Hyperphosphatemia Hyperphosphatemia Hyperphosphatemia is a serum phosphate concentration > 4.5 mg/dL (> 1.46 mmol/L). Causes include chronic kidney disease, hypoparathyroidism, and metabolic or respiratory acidosis. Clinical features... read more , a consequence of phosphate retention due to low glomerular filtration rate (GFR), increases risk of soft-tissue calcification, especially in coronary arteries and heart valves, when calcium (Ca) × phosphate (PO4) > 50 to 55. It also stimulates development of secondary hyperparathyroidism. Initial treatment is calcium-based antacids (eg, calcium carbonate 1.25 g orally 3 times a day, calcium acetate 667 to 2001 mg orally 3 times a day with meals), which function as phosphate binders and reduce phosphate levels. Constipation and abdominal bloating are complications of chronic use. Patients should be monitored for hypercalcemia.

Sevelamer carbonate 800 to 3200 mg or lanthanum carbonate 500 to 1000 mg, sucroferric oxyhydroxide 500 to 1000 mg, or ferric citrate 2 to 3 grams with each meal is an option for patients who develop hypercalcemia while taking calcium-containing phosphate binders. Some patients (eg, those hospitalized with acute kidney injury Acute Kidney Injury (AKI) Acute kidney injury is a rapid decrease in renal function over days to weeks, causing an accumulation of nitrogenous products in the blood (azotemia) with or without reduction in amount of urine... read more and very high serum phosphate concentrations) require addition of aluminum-based phosphate binders, but these drugs should be used short-term only (eg, 1 to 2 weeks as needed) to prevent aluminum toxicity.

Hypocalcemia and secondary hyperparathyroidism

These complications often coexist as a result of impaired renal production of vitamin D. Treatment of hypocalcemia Hypocalcemia Hypocalcemia is a total serum calcium concentration 8.8 mg/dL ( 2.20 mmol/L) in the presence of normal plasma protein concentrations or a serum ionized calcium concentration 4.7 mg/dL ( 1.17... read more is with calcitriol either orally (0.25 to 1.0 mcg orally once a day) or IV (1 to 3 mcg in adults and 0.01 to 0.05 mcg/kg in children per dialysis treatment). Treatment can increase serum phosphate level and should be withheld until the level is normalized to avoid soft-tissue calcification. Doses are titrated to suppress parathyroid hormone (PTH) levels, usually to 150 to 300 pg/mL ([150 ng/L]; PTH reflects bone turnover better than serum calcium). Oversuppression decreases bone turnover and leads to adynamic bone disease, which carries a high risk of fracture. The vitamin D analogs doxercalciferol and paricalcitol have less effect on calcium and phosphate absorption from the gut but suppress PTH equally well. Early hints that these drugs may reduce mortality compared with calcitriol require confirmation.

Cinacalcet, a calcimimetic drug, increases sensitivity of parathyroid calcium-sensing receptors to calcium and may also be indicated for hyperparathyroidism, but its role in routine practice has yet to be defined. Its ability to decrease PTH levels by as much as 75% may decrease the need for parathyroidectomy in these patients.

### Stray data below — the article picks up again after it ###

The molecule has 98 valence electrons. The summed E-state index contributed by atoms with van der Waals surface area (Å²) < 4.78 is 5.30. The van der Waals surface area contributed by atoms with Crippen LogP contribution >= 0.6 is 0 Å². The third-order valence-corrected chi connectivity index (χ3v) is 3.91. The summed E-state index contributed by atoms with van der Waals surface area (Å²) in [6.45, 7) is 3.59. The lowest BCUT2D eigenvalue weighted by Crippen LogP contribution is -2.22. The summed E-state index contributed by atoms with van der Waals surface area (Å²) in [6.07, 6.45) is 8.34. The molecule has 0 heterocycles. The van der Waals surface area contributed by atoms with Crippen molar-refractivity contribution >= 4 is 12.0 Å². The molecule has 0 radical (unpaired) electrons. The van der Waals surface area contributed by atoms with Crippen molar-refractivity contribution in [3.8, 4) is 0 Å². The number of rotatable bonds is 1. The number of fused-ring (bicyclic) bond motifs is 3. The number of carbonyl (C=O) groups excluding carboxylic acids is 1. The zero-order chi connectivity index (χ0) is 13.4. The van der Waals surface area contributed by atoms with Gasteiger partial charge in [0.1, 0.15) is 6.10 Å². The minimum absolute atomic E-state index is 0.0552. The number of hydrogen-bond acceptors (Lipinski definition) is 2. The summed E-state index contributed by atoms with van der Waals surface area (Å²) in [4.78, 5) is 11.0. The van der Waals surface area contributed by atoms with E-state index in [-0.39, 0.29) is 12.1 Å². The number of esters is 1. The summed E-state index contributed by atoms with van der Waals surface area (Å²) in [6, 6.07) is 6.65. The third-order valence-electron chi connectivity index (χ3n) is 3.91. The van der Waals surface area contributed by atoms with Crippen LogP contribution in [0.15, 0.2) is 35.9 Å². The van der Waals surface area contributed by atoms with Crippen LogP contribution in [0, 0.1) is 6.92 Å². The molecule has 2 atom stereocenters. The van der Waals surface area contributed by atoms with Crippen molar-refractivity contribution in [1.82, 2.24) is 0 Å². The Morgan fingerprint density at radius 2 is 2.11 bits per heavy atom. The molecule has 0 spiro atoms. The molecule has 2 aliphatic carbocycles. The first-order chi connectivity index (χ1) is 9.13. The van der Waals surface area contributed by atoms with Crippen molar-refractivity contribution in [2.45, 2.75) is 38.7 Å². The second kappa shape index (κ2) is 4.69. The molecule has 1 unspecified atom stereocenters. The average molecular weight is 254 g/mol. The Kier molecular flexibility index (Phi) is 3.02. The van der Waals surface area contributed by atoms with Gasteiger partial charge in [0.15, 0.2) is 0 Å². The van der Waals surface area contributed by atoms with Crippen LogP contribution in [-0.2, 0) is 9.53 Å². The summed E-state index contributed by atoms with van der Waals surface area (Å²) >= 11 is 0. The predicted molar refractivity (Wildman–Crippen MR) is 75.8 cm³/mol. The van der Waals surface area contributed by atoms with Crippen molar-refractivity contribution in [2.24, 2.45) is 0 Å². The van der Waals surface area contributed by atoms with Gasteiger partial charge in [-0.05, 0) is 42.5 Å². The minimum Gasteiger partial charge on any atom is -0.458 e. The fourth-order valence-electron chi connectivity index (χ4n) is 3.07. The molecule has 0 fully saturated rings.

Aluminum toxicity

Toxicity is a risk in hemodialysis patients who are exposed to aluminum-contaminated dialysate (now uncommon) and aluminum-based phosphate binders. Manifestations are osteomalacia, microcytic anemia (iron-resistant), and probably dialysis dementia (a constellation of memory loss, dyspraxia, hallucinations, facial grimaces, myoclonus, seizures, and a characteristic electroencephalogram [EEG]).

Aluminum toxicity should be considered in patients receiving RRT who develop osteomalacia, iron-resistant microcytic anemia, or neurologic manifestations such as memory loss, dyspraxia, hallucinations, facial grimaces, myoclonus, or seizures. Diagnosis is by measurement of plasma aluminum before and 2 days after IV infusion of deferoxamine 5 mg/kg. Deferoxamine chelates aluminum, releasing it from tissues and increasing the blood level among patients with aluminum toxicity. A rise in aluminum level of 50 mcg/L suggests toxicity. Aluminum-related osteomalacia can also be diagnosed by needle biopsy of bone (requires special stains for aluminum).

Treatment is avoidance of aluminum-based binders plus IV or intraperitoneal deferoxamine.

Pearls & Pitfalls

  • Consider aluminum toxicity in RRT patients with osteomalacia, iron-resistant microcytic anemia, or neurologic symptoms.

Bone disease

Vitamin deficiencies

Vitamin deficiencies result from dialysis-related loss of water-soluble vitamins (eg, B, C, folate) and can be replenished with daily renal multivitamin supplements (eg, containing thiamine, riboflavin, niacin/niacinamide, vitamin B6, vitamin B12, folic acid, and pantothenic acid).

Calciphylaxis

Calciphylaxis is a rare disorder of systemic arterial calcification causing ischemia and necrosis in localized areas of the fat and skin of the trunk, buttocks, and lower extremities. Cause is unknown, though hyperparathyroidism, vitamin D supplementation, and elevated calcium (Ca) and phosphate (PO4) levels are thought to contribute. It manifests as painful, violaceous, purpuric plaques and nodules that ulcerate, form eschars, and become infected. It is often fatal. Treatment is usually supportive. Several cases have been reported in which sodium thiosulfate given IV at the end of dialysis 3 times/week along with aggressive efforts to reduce the serum Ca × PO4 product has resulted in considerable improvement.

Constipation

Constipation Constipation Constipation is difficult or infrequent passage of stool, hardness of stool, or a feeling of incomplete evacuation. (See also Constipation in Children.) No bodily function is more variable and... read more is a minor but troubling aspect of long-term RRT and, because of resulting bowel distention, may interfere with catheter drainage in peritoneal dialysis. Many patients require osmotic (eg, sorbitol) or bulk (eg, psyllium) laxatives. Laxatives containing magnesium (eg, magnesium hydroxide) or phosphate (eg, Fleet enema) should be avoided.